Led Zeppelin – “Led Zeppelin” (1969)

December 24, 2009 at 7:55 pm (Music, Reviews & Articles)

A March 1969 Oz magazine review of Zeppelin’s debut album, written by Felix Dennis…

Very occasionally a long-playing record is released that defies immediate classification or description, simply because it’s so obviously a turning point in rock music that only time proves capable of shifting it into eventual perspective. (Dylan’s Bringing It All Back Home, The Byrds’ Younger Than Yesterday, Disraeli Gears, Hendrix’s Are You Experienced? and Sgt. Pepper). This Led Zeppelin album is like that.

Before joining the now sadly defunct Yardbirds Jim Page was acknowledged as one of the best session musicians on either side of the Atlantic. Here it’s clear why. Few rock musicians in the world could hope to parallel the degree of technical assurance and gutsy emotion he displays throughout these nine tracks. Exactly eighty-four seconds after the beginning of ‘Good Times Bad Times’, the first cut, side one, Page does things with an electric guitar that might feebly be described as bewildering. From then on it only gets better.

Lead vocalist Robert Plant is a blue-eyed soul merchant, Farlowe when he isn’t being Winwood, living proof of the YouDon’tHaveToBeBlackToSingTheBlues theory, formerly with Birmingham based group, The Band of Joy, as is the Zeppelin’s drummer John Bonham. Bonham’s technique is interesting. It’s nice to be able to listen to a drummer whose use of the bass pedal and cymbals is intelligent without being studied and contrived and at the other end of the stick, powerful without deteriorating into frenzied, feverish thrashing.

John Paul Jones plays bass and organ for Led Zeppelin. It’s enough to say that of both instruments he is an experienced, resourceful master.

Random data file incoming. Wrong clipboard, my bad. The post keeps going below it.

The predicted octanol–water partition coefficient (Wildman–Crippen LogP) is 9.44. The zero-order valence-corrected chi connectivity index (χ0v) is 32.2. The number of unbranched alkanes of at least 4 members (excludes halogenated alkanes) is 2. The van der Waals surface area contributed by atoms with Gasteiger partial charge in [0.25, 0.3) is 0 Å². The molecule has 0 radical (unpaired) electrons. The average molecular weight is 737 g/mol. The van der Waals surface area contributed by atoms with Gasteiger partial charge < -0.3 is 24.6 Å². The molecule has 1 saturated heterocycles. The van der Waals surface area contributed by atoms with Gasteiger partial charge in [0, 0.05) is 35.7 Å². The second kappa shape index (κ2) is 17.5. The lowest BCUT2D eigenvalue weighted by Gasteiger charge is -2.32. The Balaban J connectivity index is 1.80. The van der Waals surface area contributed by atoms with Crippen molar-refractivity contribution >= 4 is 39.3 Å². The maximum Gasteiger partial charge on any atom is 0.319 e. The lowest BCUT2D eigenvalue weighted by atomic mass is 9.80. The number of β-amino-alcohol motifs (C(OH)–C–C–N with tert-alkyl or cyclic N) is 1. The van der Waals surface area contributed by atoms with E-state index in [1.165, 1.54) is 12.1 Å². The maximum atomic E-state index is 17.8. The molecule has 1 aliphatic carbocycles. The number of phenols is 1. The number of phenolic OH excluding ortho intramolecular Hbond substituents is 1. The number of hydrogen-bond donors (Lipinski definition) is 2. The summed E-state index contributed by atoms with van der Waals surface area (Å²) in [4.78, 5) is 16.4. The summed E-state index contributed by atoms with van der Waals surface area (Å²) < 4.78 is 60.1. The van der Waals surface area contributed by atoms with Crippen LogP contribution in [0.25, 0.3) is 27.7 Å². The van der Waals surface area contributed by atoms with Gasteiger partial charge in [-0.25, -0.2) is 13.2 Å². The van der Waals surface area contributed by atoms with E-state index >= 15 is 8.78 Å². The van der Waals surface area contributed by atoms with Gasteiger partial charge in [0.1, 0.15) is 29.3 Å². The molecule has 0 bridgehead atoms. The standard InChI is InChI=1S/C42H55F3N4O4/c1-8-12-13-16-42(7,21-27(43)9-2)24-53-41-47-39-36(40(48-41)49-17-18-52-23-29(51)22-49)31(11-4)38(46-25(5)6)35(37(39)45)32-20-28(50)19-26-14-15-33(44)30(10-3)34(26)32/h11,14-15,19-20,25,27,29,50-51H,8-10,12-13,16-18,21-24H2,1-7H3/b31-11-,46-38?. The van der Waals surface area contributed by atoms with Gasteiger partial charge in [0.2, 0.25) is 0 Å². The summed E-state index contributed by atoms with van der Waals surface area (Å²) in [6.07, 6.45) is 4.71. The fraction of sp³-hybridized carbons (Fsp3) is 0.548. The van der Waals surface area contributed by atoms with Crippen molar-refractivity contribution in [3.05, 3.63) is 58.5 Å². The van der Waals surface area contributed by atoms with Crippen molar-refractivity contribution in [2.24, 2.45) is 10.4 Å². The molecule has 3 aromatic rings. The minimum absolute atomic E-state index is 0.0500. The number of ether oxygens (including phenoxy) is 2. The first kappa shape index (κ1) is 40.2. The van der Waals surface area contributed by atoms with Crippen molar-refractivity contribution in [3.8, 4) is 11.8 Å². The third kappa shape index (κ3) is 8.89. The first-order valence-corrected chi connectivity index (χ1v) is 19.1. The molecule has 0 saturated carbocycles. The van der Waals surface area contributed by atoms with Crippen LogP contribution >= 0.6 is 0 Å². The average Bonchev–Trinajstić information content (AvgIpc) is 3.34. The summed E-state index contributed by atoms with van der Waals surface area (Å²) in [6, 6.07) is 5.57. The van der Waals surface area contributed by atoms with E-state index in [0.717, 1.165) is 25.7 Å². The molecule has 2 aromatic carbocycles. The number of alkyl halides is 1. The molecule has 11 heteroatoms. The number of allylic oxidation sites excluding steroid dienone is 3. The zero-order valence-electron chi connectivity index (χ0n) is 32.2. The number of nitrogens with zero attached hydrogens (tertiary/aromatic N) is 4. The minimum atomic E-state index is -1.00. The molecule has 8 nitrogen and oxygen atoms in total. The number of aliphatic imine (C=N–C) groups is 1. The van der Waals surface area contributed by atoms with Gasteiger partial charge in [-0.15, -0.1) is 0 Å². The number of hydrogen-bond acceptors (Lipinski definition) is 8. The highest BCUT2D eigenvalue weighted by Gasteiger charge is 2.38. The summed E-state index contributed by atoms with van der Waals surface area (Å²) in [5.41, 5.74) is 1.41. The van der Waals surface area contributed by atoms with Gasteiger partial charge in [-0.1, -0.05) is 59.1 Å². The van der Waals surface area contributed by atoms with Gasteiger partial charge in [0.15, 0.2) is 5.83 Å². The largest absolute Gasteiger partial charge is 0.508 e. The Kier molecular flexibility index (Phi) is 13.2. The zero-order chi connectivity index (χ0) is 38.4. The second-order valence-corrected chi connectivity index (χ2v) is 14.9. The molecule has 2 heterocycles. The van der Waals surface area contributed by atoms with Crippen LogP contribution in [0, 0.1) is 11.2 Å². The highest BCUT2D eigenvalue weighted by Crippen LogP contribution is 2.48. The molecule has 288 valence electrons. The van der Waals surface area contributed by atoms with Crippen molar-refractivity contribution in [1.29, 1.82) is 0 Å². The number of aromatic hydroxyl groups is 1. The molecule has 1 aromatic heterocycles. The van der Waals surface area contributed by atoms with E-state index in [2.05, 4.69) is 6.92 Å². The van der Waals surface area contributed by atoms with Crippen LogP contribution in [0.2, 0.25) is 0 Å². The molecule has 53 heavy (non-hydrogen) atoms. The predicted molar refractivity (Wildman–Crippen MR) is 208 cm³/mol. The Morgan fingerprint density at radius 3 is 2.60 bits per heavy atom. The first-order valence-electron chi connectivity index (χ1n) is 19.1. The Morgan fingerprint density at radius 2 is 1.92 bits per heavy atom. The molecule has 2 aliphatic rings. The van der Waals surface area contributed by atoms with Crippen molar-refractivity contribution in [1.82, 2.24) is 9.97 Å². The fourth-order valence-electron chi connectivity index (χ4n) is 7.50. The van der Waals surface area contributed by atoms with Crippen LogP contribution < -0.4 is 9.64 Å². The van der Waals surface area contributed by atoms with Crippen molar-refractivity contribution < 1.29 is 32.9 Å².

This album makes you feel good. It makes you feel good to hear a band with so much to say and the conspicuous ability to say it as they feel it; to translate what’s in their heads to music. It makes you feel good to hear Bonham and Jones working together, creating those deep, surging, undercurrents of rhythm as Page again and again molests the more vulnerable areas of his Telecaster. Good to listen to Plant with his ugly, angry vocals, bellowing to his woman that he’s leaving her – right after the next fuck. Good to dig completely spontaneous but so, so beautiful breaks is ‘How Many More Times’, or Jones running amok on his Hammond keyboard in Willie Dixon’s ‘You Shook Me’ and to sway, entranced with Page’s droning, mantra-like bow guitar in ‘Dazed and Confused’.

It makes you feel good because it is good; and in places much more than that.

Of course, as a result of this album we’ll lose the group to the States, and almost certainly within the month the MM letters page will headline – ‘Is Page BETTER Than God?!!’ – and then the BBC will begin negotiations on a feature film… but there’s more to it than that. There is a phrase nobody uses anymore, (not since we de-freaked our hair, handed back granny her beads, quietly disposing of kaftans and joss sticks to jumble collections). That phrase exactly sums up Led Zeppelin’s debut album. Remember Good Vibrations?

Felix Dennis

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AC/DC – “Can I Sit Next to You Girl” (Live – 1974)

December 24, 2009 at 9:28 am (Music)

This track, recorded for The Last Picture Show (presumably an Australian TV show?) is an early version of AC/DC, with original singer Dave Evans, who recorded one single with the band before Bon Scott came in, took over & made AC/DC legends. Evans has a good voice, but it’s strange to hear someone other than Bon or Brian (or someone with a more “normal”-sounding voice) singing for them.
Also look for original bassist Rob Bailey and drummer Peter Clack.

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